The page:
My original draft of the above post made it sound like my day was nothing more than just “eating outside for fun.” In reality, I came home to my housekeeper’s substitutes (while she staycations, like me) and being in the house at the same time makes me uncomfortable.
This is not me avoiding my life’s messiness, others handling of it, etc. I sat outside out of respect for the space needed to do the job well. Also, I believe it is blatantly disrespectful to sit on my couch eating a sandwich watching TV while others work on things you could do yourself…like scrubbing the bowl of my toilet as Blanca does each time she comes or scraping up the dried food that has stuck to my sink basin.
Everyone I know who has a housekeeper does some type of emergency cleanup prior to their housekeepers arrival, including me. Why? The pre-housekeeper cleanup is similar to the “unexpected guest” cleanup but with less intensity. We allow some messiness with our housekeepers but seemingly not with our friends and loved ones. Why?
Because at 36 (for me), it is embarrassing to expose that I don’t have all the basics covered myself, let alone that I’m doing this myself and without a partner or companion.
Because at 36, I know there are things that I should or could be doing but choose not to — and not because I’m healing the lepers of Nicaragua or something like that — because I’m likely taking a nap or eating brunch.
Because at 36, I’ve not taken time to wipe the bathroom counters of accumulated hair product, lotions, and globs of fallen toothpaste; I haven’t scrubbed the toilet to remove the pink ring or any unexpected splash. I’ve stuffed the pile of laundry which has accumulated at the foot of my bed in to the hamper which still sits four feet away from the foot of the bed as it has all week.
So I straighten, I sanitize, I take care of the periphery. I’m clean and anal retentive, but I allow a lot of messiness behind closed doors with myself that I would never expose to others.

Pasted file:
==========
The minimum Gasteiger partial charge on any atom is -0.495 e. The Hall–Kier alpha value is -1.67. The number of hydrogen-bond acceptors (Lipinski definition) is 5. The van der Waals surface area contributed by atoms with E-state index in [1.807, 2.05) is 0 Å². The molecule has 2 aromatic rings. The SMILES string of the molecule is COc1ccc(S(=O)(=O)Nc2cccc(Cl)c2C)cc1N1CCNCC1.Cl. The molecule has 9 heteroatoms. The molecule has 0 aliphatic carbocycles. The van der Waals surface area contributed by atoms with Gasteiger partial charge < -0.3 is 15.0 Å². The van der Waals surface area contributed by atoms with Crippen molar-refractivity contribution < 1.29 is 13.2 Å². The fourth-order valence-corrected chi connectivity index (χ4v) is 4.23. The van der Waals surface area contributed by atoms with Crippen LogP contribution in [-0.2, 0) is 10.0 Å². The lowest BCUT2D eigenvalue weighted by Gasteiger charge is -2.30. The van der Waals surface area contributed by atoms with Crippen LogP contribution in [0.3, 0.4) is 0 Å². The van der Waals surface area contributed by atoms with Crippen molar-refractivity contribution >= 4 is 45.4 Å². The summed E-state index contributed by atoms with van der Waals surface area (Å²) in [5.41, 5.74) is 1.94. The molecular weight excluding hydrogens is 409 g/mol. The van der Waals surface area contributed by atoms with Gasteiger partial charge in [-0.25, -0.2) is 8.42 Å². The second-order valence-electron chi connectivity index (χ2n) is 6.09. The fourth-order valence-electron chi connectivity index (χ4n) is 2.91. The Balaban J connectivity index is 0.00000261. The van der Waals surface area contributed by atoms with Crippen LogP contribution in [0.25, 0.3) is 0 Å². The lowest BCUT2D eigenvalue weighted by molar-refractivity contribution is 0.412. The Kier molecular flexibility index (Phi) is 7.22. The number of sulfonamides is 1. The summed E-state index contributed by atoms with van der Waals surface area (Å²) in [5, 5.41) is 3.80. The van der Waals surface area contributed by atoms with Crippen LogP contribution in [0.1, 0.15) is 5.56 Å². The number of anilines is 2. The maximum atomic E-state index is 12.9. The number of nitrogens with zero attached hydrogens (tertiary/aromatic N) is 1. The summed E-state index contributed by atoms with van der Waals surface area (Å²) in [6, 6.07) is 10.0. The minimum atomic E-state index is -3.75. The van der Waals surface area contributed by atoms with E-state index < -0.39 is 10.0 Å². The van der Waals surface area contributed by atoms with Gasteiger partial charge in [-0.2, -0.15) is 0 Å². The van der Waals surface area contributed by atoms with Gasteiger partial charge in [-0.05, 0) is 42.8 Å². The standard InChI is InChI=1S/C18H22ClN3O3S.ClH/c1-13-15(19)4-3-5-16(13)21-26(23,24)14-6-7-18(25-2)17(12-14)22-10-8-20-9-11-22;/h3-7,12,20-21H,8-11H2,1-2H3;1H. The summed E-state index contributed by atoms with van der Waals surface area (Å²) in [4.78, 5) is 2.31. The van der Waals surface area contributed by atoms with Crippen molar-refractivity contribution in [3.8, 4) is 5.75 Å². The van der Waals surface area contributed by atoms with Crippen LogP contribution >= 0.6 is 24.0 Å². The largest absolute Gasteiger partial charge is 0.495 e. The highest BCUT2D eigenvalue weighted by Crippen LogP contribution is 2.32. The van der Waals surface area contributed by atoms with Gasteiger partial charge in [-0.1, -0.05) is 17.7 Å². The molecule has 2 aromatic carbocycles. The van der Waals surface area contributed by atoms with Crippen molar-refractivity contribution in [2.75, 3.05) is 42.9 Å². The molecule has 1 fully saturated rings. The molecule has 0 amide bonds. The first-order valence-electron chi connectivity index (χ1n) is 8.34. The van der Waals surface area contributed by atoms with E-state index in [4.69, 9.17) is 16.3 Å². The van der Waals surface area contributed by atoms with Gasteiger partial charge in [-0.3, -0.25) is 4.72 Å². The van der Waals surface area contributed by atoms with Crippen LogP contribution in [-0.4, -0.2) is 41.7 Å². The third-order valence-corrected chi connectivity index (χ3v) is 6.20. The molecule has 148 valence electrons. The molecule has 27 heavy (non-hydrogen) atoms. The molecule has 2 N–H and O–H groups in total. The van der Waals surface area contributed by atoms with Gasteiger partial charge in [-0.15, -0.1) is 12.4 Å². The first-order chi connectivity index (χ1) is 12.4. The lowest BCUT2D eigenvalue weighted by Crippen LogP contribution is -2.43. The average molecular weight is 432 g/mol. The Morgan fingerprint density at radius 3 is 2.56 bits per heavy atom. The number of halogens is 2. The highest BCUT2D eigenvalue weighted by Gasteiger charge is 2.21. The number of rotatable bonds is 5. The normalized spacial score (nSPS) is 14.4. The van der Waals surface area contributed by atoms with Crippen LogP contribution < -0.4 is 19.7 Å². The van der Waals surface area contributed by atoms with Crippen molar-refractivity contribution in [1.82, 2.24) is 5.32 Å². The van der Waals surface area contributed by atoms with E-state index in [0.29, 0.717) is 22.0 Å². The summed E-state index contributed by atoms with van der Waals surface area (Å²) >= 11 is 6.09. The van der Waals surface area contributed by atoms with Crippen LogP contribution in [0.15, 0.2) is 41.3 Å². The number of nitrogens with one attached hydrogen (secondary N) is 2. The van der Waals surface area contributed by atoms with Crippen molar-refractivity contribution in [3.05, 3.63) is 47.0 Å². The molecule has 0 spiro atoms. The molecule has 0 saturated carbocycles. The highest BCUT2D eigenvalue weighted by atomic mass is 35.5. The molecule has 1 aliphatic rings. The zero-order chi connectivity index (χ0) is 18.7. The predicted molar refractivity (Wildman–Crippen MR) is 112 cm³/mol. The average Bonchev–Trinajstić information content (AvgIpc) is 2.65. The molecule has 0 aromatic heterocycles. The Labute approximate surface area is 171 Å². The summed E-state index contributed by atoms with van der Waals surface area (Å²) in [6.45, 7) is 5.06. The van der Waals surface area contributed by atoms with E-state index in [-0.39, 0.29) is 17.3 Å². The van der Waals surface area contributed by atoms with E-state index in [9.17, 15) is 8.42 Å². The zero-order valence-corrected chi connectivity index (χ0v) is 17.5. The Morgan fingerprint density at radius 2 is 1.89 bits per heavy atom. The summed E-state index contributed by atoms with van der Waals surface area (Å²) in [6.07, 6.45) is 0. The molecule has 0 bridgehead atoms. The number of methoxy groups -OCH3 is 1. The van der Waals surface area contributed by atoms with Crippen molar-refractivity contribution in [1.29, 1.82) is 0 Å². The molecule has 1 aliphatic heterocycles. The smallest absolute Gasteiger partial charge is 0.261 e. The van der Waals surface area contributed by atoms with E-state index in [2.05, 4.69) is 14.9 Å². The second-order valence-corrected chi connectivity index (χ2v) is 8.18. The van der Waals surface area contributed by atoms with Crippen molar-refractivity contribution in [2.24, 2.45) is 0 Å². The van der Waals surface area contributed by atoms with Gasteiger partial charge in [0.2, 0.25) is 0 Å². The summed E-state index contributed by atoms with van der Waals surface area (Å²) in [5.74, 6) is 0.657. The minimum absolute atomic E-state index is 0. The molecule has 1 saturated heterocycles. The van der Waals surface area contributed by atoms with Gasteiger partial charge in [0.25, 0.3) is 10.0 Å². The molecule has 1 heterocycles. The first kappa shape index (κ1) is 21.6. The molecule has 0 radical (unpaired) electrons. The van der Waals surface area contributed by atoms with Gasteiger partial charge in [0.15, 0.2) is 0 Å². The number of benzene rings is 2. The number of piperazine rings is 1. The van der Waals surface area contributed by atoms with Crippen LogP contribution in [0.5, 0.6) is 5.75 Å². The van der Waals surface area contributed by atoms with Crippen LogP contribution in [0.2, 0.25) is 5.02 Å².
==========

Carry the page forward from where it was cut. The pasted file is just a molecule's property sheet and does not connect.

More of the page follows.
It’s not as though I’m shy about admitting these things but it’s not my primary talk track either. I’d lie if I said I hadn’t pretended it were some other way on dates.
In reality, I’d rather portray something else — the guy who’s life is so carefree that he is available mid-day on a workday to sit casually in the sun and eat a BLT with brie and gorge on a lime tart with blueberries. The picture and portrayal is me…but in many ways it is nothing like me. At some other moment of the week you could easily find me in torn underwear on the couch eating take-out directly out of the container, spilling some on my stomach, and using my finger to wipe it up and put it in my mouth.
I don’t want to portray anymore — put on some show. That show does nothing more than make others feel they must do the same, locking us in to a story of how we appear versus who we are, where we started versus what we have contributed.
So, I will focus on revealing more of myself instead of portraying. (Revealing is “to make (previously unknown or secret information) known to others.”) I am very interested to see what comes of sharing stories and facts fait accompli — something already done that cannot be altered.
While my history can never change, I’ve seen first hand how my present and future have altered because of my past…even though my history is, by definition and certainly because of importance, what has made me who I am.
But I see no alternative to authenticity. Nor should anyone else. After all, everybody poops.
Postscript: A couple of months ago, I had said some controversial things that were the right things to say and for the right reasons, but put me in a somewhat scary position — as one often is when speaking up whether they are eventually right or wrong. I had never heard the song before, but on the way to work, “There I Said It” by Adam Lambert played randomly on my car stereo. It overwhelmed me with its honesty and has become a mantra.